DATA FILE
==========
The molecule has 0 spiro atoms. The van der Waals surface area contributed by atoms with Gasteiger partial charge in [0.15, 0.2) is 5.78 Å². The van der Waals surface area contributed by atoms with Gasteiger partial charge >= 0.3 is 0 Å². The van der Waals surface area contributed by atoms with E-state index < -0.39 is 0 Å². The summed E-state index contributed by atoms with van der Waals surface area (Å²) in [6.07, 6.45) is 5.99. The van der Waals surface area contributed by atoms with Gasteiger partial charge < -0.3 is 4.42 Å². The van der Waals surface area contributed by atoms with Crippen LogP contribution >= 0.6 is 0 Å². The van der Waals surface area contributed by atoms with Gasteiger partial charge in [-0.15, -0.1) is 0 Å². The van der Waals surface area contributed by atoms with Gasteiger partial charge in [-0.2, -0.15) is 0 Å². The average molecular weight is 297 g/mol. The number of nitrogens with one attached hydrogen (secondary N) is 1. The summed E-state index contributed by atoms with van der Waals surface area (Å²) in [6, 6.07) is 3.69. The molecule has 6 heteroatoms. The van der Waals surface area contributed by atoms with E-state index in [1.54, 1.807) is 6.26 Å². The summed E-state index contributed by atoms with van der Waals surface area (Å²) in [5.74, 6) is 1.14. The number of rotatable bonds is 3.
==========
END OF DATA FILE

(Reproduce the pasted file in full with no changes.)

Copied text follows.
The molecule has 0 spiro atoms. The van der Waals surface area contributed by atoms with Gasteiger partial charge in [0.15, 0.2) is 5.78 Å². The van der Waals surface area contributed by atoms with Gasteiger partial charge >= 0.3 is 0 Å². The van der Waals surface area contributed by atoms with E-state index < -0.39 is 0 Å². The summed E-state index contributed by atoms with van der Waals surface area (Å²) in [6.07, 6.45) is 5.99. The van der Waals surface area contributed by atoms with Gasteiger partial charge < -0.3 is 4.42 Å². The van der Waals surface area contributed by atoms with Crippen LogP contribution >= 0.6 is 0 Å². The van der Waals surface area contributed by atoms with Gasteiger partial charge in [-0.15, -0.1) is 0 Å². The van der Waals surface area contributed by atoms with Gasteiger partial charge in [-0.2, -0.15) is 0 Å². The average molecular weight is 297 g/mol. The number of nitrogens with one attached hydrogen (secondary N) is 1. The summed E-state index contributed by atoms with van der Waals surface area (Å²) in [6, 6.07) is 3.69. The molecule has 6 heteroatoms. The van der Waals surface area contributed by atoms with E-state index in [1.54, 1.807) is 6.26 Å². The summed E-state index contributed by atoms with van der Waals surface area (Å²) in [5.74, 6) is 1.14. The number of rotatable bonds is 3.